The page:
The predominant perception of Hyderabad, for outsiders, has to do with the city’s fascination for biryani, haleem and Irani chai, the Charminar, the IT hub, and new landmarks like the cable bridge, and of course, the Telugu film industry that proudly dishes out masala-laced films. The six stories of Modern Love Hyderabad weave a few of these elements into their narratives. The stories that are a part of the Amazon Prime Video anthology series also discuss old Telugu comedies directed by Jandhyala, the current popularity of stand-up comedy shows and contrasts them with weepy, regressive television soaps. Showrunner Nagesh Kukunoor, who has adapted the stories from the New York Times columns along with Bahaish Kapoor, makes most of the stories appear rooted in the city.
Healing with food
The typical Hyderabadi story among the lot is My Unlikely Pandemic Dream Partner directed by Kukunoor, starring Revathy and Nithya Menen. The two winsome women are terrific as on-screen mother and daughter. Revathy and Nithya can convey volumes through their silences and also make us reach out to a plate of food as the story gradually mends and strengthens their bond through food. The nod to Hyderabadi cuisine is in the form of Khatti dal, Ambada chicken, Ande ke lauz, Bagara baingan… the list is too long. Noori (Nithya), when asked by Vinay (Pradeep Rudra) about her new-found glow, attributes it to the nawabi feast. The story broaches how being a stickler to caste and community norms has soured relationships. The Old City setting paves way for the use of Hyderabadi lingo like baigan ke baataan (if only the poor brinjal knew why it always gets the rough end in the lingo). In this Muslim home, winds of change happen delicately when one character admits to another about being unable to wrap her head around modern relationships.
Father of the bride
Even if the stories of Modern Love Hyderabad are about boy-meets-girl relationships, the undercurrent is about re-strengthening familial ties — between father and daughter, for instance. In director Devika Bahadhunam’s About That Rustle in the Bushes, we get an idea of what makes the father overprotective about his daughter. Rather than being judgmental, the simple story brings out the father’s guilt and wish to see his daughter happy. V K Naresh steals the show effortlessly and Ulka Gupta is effective.
New entertainment terrain
Another dating story that is also about wanting a shift in the entertainment scene in Hyderabad is director Uday Gurrala’s What Clown Wrote This Script! featuring Malvika Nair as a stand-up comic and Abijeet Duddala as a producer who wants to explore the OTT space than plod on with television soaps. The Jandhyala film festival is a delightful Telugu touch to this meet-cute story in the workspace. The stand-up comic bits are not exactly laugh aloud but get it right in their observations about typical young Telugu men. It would have been interesting had Malvika’s character elaborated on the typical Telugu woman as well.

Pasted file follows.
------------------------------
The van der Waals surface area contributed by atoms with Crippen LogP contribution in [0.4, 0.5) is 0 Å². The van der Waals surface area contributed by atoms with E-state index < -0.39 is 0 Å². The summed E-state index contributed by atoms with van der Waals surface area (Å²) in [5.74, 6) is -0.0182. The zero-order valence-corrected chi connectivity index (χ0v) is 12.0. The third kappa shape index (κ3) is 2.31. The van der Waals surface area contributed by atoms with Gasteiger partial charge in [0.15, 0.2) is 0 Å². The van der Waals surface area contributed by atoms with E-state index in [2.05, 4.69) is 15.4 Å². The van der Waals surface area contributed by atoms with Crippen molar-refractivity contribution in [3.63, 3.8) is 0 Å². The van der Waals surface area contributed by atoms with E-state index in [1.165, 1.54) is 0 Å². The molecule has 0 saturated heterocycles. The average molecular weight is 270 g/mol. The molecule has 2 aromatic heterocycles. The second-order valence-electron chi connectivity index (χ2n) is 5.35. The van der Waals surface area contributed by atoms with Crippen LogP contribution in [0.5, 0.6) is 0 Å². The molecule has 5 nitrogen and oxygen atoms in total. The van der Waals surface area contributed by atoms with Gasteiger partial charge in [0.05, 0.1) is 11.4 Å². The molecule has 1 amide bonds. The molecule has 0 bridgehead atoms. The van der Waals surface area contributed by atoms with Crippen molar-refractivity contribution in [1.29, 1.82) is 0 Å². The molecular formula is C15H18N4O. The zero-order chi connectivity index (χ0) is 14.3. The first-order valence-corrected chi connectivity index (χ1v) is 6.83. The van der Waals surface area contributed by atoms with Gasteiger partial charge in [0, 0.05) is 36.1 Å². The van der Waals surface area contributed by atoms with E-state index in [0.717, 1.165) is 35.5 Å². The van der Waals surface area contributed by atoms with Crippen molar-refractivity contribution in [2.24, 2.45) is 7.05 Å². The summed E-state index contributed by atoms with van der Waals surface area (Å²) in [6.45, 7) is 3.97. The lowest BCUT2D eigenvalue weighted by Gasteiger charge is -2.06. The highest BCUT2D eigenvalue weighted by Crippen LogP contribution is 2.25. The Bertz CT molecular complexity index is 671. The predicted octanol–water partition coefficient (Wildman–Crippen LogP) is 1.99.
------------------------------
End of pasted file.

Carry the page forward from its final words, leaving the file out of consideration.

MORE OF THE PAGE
The only dating story that veers into new territory, unafraid to falter, is director Venkatesh Maha’s Finding your Penguin. It comes across as a bizarre idea when the female protagonist, played by Komalee Prasad, compares the men she dates to animals and birds, just because she is a microbiologist. Some portions seem so out of the box, they require a suspension of disbelief. There are laugh-aloud moments as well — when the female lead’s friends give their gyaan on relationships and later when she dismisses a guy for being too perfect and boring, like a Telugu film hero! Rag Mayur and Ankith Koyya, among others, are part of this story that also gives us a hint of Vipassana courses near Hyderabad. The board ‘Mahayana meditation’, to those who closely follow Telugu cinema, slide in a reference to Venkatesh Maha’s production house Mahayana Motion Pictures.
Then and now
Fuzzy, Purple and Full of Thorns directed by Nagesh Kukunoor, featuring Aadhi Pinisetty and Ritu Varma, solely explores relationship issues between a couple. In the late 1990s when Kukunoor wrote and directed Hyderabad Blues, he took a dig at traditional Hyderabad parents whose idea of being ‘modern and broad-minded’ was about letting their son or daughter speak to a prospective bride/groom in the next room. More than two decades later, in a hilarious segment, he shows two sets of parents who appear cool about their respective children being in a live-in relationship, but their minds’ voices underline the necessity of an immediate wedding. Aadhi and Ritu are a good fit for this slice-of-life drama and make it enjoyable. The purple heels and coffee maker are darn good supporting characters.
Peace with the past
In all these stories, there are no stark grey characters and mostly endearing people who are left to iron out niggling issues.
Even in the story of the grandmother and grandson that goes back and forth between a slum, an orphanage and a spotlessly clean office space, the mood is sombre enough to tug at our heartstrings but never too bleak. Why Did She Leave Me There? featuring Suhasini Maniratnam, Naresh Agastya and Krishna Manjusha could have been set in any city, but works in the Hyderabad context as well. The beats are extremely predictable and yet, they can make our eyes well up. Suhasini’s performance is no surprise, but Naresh Agastya also stoically makes his presence felt as the CEO/motivational speaker who needs to make peace with his past.
Modern Love Hyderabad is a warm, fuzzy series that loves happy endings and good music. M M Keeravani’s theme and the background score by Smaran Sai stand out. A word of praise is also due to the large technical team.
(Modern Love Hyderabad streams on Amazon Prime Video)